The problem statement acts a guiding light for you and your team.

“Template 1 The Challenge or Problem Statement” below shows you how to write a problem statement.

3.1. Template

Describe your problem statement on the following statement:

How might we _____________________________________?
How do we ________________ to _____________________?

3.2. Examples

Here are some examples of problem-solving statements:

The challenge or problem statement examples.

3.3. Guidance

3.3.1 Session Lead

Write “How might we” on a flip chart or whiteboard and ask participants to
complete the phrase to convey the problem definition.
Convey that the problem statement should:
◾ Not be too broad as to “boil the ocean,” or, for example, “How might we solve world hunger?”
◾ Not be too narrow as to “direct to a potential solution,” or, for example, “How might we deliver hot lunches to homeless people via motorcycle in front of the city centre by collecting extra food from restaurants?”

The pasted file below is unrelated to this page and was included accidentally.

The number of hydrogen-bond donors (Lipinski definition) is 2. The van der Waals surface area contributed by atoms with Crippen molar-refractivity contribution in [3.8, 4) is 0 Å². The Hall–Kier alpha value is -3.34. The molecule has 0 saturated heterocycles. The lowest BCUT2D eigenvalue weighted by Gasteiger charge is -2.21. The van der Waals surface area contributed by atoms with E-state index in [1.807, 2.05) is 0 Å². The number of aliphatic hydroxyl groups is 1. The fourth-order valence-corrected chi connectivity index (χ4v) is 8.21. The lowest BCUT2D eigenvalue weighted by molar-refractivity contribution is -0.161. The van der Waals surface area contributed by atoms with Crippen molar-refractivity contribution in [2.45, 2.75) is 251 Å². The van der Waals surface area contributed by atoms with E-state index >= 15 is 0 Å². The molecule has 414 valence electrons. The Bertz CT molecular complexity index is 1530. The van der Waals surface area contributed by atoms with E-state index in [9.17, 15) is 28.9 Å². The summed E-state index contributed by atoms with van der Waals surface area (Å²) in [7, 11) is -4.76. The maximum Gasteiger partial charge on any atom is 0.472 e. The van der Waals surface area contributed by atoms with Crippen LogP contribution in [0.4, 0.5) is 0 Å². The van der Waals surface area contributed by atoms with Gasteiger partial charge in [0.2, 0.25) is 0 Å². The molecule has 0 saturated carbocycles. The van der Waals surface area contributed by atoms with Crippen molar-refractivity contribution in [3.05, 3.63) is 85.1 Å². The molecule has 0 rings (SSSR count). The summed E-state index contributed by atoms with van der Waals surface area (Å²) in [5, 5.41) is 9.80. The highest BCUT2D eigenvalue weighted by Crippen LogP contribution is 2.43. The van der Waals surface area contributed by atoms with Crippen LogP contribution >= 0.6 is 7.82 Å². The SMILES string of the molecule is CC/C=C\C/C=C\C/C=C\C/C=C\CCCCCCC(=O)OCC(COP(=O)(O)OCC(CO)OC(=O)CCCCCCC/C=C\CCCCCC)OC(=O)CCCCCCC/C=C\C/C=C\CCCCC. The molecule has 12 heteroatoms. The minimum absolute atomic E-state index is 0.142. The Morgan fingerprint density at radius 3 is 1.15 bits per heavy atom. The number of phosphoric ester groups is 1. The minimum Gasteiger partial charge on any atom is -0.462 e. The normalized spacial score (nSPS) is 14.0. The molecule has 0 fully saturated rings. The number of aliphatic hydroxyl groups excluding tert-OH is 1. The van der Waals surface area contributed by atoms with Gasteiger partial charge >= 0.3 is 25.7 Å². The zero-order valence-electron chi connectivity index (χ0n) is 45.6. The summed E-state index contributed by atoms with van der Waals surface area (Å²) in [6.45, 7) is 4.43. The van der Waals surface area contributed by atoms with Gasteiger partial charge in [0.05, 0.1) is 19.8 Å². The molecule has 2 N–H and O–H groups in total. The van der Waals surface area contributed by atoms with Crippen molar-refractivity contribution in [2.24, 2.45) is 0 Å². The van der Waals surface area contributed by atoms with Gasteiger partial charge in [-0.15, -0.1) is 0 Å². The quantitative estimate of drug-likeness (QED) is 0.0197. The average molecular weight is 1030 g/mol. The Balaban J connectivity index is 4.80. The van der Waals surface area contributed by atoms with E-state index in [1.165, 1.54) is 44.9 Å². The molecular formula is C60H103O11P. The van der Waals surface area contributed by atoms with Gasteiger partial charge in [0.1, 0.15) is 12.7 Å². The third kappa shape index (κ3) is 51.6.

◾ Have a right level somewhere in the middle. For example, “How might we fulfil daily nutritional needs for hungry people in the downtown area?”
◾ Highlight the problem and the key stakeholder who has the problem.
◾ Not hint toward any potential solution, for example, “How might we build a mobile app to link nonprofit organizations to donors?”

3.3.2 Three-minute Self-brainstorming

All participants think of a different version of the problem statement without talking with each other and each writes one problem statement per sticky note.

3.3.3 Team Brainstorm

Session lead asks each participant to come to the flip chart/whiteboard, place the statements and explain their statement to the team.

Once all the statements are placed on the wall, the team should discuss and agree on one problem statement. This statement should build on the various versions and may also combine several statements into one. Expect several iterations before a consensus is reached.

3.3.4 Document Assumptions

After agreeing on the problem statement, the session lead should ask the team to write down all the assumptions that you are making and record those assumptions in the assumptions template.

4. Overview of the Transform 3+1 Framework

Before we delve into the details of each of the stages, let’s walk through the framework, which I call “Transform3+1,” on a high level (check the figure below)